April 5, 2018 | Author: Anonymous | Category: Documents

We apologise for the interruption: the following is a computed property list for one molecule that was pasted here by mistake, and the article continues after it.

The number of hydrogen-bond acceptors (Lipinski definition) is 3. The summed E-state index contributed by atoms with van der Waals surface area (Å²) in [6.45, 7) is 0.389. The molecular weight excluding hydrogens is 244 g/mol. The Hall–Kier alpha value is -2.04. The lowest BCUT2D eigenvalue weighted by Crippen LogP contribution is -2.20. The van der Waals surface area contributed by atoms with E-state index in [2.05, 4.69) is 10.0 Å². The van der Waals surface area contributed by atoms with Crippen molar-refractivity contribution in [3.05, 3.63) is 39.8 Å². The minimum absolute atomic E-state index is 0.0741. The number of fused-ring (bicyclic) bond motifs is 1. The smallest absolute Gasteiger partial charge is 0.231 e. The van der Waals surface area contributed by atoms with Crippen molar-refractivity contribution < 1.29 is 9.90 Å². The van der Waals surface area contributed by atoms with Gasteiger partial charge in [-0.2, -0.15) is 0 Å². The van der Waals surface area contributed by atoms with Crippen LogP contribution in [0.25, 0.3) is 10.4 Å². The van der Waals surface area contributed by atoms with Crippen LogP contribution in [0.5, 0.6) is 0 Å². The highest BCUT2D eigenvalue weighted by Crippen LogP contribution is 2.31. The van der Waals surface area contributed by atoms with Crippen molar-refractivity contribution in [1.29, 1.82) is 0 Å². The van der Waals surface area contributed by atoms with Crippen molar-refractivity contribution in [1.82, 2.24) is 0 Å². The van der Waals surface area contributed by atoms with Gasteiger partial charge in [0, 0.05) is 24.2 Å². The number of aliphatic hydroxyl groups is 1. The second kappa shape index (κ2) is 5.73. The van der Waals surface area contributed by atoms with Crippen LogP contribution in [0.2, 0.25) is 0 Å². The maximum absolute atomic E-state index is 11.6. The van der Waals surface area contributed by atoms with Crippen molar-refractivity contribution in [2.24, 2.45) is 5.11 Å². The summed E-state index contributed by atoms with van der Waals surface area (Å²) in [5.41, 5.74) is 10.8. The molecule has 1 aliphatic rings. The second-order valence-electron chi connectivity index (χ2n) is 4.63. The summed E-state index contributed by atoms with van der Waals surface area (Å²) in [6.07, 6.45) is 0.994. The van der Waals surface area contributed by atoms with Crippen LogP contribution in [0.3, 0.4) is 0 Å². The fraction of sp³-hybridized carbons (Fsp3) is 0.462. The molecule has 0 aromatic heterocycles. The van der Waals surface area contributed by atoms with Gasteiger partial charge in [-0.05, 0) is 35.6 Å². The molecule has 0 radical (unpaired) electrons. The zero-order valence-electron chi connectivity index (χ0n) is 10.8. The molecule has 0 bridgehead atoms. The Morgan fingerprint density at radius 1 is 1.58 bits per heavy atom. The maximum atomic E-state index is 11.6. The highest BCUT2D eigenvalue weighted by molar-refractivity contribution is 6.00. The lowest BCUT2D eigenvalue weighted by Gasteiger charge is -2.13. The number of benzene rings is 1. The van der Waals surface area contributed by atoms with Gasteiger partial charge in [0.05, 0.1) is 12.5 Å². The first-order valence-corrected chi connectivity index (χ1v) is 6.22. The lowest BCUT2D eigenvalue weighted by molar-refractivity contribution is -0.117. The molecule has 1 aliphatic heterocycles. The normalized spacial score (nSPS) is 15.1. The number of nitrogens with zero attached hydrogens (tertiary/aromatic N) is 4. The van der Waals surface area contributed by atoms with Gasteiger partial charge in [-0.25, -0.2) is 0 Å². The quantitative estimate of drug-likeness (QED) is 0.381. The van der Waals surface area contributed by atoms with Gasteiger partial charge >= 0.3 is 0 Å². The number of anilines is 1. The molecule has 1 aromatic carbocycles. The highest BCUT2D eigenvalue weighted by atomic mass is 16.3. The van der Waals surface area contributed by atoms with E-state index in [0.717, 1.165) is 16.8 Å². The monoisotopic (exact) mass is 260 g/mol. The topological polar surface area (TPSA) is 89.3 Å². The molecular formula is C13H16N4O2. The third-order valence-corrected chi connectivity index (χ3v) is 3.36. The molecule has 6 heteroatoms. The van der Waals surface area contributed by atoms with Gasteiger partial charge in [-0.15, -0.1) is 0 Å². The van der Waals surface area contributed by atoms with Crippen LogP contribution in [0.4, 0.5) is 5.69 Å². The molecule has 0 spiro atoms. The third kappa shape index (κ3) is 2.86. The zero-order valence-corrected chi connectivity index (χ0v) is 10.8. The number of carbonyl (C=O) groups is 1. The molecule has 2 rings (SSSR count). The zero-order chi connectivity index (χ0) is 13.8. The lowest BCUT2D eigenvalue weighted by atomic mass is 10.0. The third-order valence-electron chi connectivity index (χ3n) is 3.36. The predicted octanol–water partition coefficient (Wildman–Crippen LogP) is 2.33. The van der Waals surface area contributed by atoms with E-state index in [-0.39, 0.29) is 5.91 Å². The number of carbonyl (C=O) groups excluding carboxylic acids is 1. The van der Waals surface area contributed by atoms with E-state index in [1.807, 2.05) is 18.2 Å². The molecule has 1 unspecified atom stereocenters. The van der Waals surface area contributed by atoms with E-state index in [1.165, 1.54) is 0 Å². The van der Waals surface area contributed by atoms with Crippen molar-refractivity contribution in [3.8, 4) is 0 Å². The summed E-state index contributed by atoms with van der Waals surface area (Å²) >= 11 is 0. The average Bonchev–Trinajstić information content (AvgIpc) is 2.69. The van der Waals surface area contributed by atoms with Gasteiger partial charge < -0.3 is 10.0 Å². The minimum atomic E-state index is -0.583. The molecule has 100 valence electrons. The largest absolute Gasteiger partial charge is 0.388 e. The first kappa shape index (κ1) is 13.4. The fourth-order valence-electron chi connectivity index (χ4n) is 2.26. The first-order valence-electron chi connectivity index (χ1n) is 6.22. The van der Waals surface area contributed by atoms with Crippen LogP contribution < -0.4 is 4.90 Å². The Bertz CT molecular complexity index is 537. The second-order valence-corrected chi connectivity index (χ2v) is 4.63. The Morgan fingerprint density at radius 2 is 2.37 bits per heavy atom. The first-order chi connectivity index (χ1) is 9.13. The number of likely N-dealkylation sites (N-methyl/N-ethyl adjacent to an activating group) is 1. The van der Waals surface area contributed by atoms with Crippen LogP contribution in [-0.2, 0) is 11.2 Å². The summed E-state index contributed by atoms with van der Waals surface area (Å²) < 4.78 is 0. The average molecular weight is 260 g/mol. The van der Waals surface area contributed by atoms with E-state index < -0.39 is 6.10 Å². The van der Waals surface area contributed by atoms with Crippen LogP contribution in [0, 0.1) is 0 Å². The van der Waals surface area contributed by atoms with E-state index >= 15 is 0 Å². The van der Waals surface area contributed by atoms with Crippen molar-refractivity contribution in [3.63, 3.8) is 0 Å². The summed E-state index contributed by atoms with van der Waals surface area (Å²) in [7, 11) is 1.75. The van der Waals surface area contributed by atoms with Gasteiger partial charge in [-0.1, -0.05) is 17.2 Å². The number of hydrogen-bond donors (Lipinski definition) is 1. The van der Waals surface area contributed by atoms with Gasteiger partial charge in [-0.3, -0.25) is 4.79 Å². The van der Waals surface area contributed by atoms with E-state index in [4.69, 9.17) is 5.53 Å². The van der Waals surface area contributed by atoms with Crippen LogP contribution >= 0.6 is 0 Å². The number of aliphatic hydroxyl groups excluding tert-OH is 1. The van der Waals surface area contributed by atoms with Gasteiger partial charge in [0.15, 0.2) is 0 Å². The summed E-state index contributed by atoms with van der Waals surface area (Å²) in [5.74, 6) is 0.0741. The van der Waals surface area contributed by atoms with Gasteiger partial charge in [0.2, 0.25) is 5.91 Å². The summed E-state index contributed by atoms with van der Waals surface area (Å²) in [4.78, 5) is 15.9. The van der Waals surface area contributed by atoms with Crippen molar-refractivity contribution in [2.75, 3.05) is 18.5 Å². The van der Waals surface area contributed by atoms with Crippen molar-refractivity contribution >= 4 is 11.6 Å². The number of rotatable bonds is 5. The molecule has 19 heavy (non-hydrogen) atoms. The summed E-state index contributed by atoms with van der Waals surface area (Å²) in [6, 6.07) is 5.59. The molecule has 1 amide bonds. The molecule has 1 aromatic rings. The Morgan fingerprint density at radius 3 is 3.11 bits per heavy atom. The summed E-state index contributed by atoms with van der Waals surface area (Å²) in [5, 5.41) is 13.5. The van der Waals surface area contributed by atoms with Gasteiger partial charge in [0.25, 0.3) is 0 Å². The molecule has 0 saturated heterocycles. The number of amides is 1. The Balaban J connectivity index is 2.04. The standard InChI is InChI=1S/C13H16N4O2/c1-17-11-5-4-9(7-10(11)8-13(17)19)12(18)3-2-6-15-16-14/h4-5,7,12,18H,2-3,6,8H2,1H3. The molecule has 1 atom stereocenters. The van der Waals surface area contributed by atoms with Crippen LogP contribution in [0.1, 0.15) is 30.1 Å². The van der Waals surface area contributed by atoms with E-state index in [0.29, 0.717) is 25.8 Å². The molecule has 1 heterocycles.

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Beersheba The soldiers ate their breakfast Bully beef and biscuits They’d ridden for the last two days and nights Their faithful horses ground their oats Through bitted mouths in nosebags Veterans of a hundred desert fights Chorus It’s through the Sinai desert, boys On the way to Gaza Jerusalem is in our sights But first we need Beersheba The waters of Beersheba Australian guns were blazing On the slopes of Tel el Saba The British fought the action to the west But the Turks and Germans grimly Manned the ramparts of Beersheba Determined to withstand another test Come on! Come on infantry! Hit ‘em hard, artillery, If this operation’s to succeed Beersheba must be captured We must take the town by nightfall Beersheba’s water is our greatest need. Chorus The day dragged on, the fight was grim Sunset just an hour away Chauvel could see the only way to go “We’ll charge their bloody trenches With the Fourth and Twelfth Light Horse It’s the only way to win this little show”. Mount up! Fourth and Twelfth Light Horse! Fix bayonets for the charge Say your prayers and wave your mates goodbye For you must ride those three long miles And take the Turkish trenches p. 160, Egan, Ted, The Land Downunder, Grice Chapman Publishing, 2003 Beersheba boys, you must do or die. Chorus Across the rocky plain they rode A trot to form the line A canter for another mile or more Eight hundred wild colonial boys Then thundered to a gallop Riding as they’d never done before Shells are bursting round them Sheets of flame and dust Horses and their riders blown apart Still they charged relentlessly A mile ahead and they can see The trenches where the fight will really start Machine guns fired and rifles spat Their message at the horses that Began to jump the trenches one by one The fighting’s hand to hand The enemy could not withstand Cold steel, and then the fighting’s done The canvas troughs are then unrolled The horses slake their thirst Girths are slackened by Beersheba’s Gate The tired Australian horseman Strokes the neck of his old Waler, “Well done, well bloody done, my dear old mate”. Chorus p. 160, Egan, Ted, The Land Downunder, Grice Chapman Publishing, 2003


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